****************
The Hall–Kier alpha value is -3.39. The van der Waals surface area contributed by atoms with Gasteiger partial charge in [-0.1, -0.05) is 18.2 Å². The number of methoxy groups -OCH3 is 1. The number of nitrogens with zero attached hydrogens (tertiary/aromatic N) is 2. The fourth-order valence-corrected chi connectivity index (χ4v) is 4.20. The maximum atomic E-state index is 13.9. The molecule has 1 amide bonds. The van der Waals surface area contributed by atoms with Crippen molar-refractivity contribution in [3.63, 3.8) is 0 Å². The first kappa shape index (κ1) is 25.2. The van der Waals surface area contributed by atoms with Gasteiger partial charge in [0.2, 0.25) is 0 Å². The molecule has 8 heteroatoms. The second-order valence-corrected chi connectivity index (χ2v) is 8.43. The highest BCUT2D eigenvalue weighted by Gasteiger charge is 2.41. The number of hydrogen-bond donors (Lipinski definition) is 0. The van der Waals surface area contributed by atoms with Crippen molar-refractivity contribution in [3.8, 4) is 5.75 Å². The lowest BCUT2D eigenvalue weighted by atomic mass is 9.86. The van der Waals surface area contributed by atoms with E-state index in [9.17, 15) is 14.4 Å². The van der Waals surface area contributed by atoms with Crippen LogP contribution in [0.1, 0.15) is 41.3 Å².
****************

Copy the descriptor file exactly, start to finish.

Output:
The Hall–Kier alpha value is -3.39. The van der Waals surface area contributed by atoms with Gasteiger partial charge in [-0.1, -0.05) is 18.2 Å². The number of methoxy groups -OCH3 is 1. The number of nitrogens with zero attached hydrogens (tertiary/aromatic N) is 2. The fourth-order valence-corrected chi connectivity index (χ4v) is 4.20. The maximum atomic E-state index is 13.9. The molecule has 1 amide bonds. The van der Waals surface area contributed by atoms with Crippen molar-refractivity contribution in [3.63, 3.8) is 0 Å². The first kappa shape index (κ1) is 25.2. The van der Waals surface area contributed by atoms with Gasteiger partial charge in [0.2, 0.25) is 0 Å². The molecule has 8 heteroatoms. The second-order valence-corrected chi connectivity index (χ2v) is 8.43. The highest BCUT2D eigenvalue weighted by Gasteiger charge is 2.41. The number of hydrogen-bond donors (Lipinski definition) is 0. The van der Waals surface area contributed by atoms with Crippen molar-refractivity contribution in [3.8, 4) is 5.75 Å². The lowest BCUT2D eigenvalue weighted by atomic mass is 9.86. The van der Waals surface area contributed by atoms with E-state index in [9.17, 15) is 14.4 Å². The van der Waals surface area contributed by atoms with Crippen LogP contribution in [0.1, 0.15) is 41.3 Å².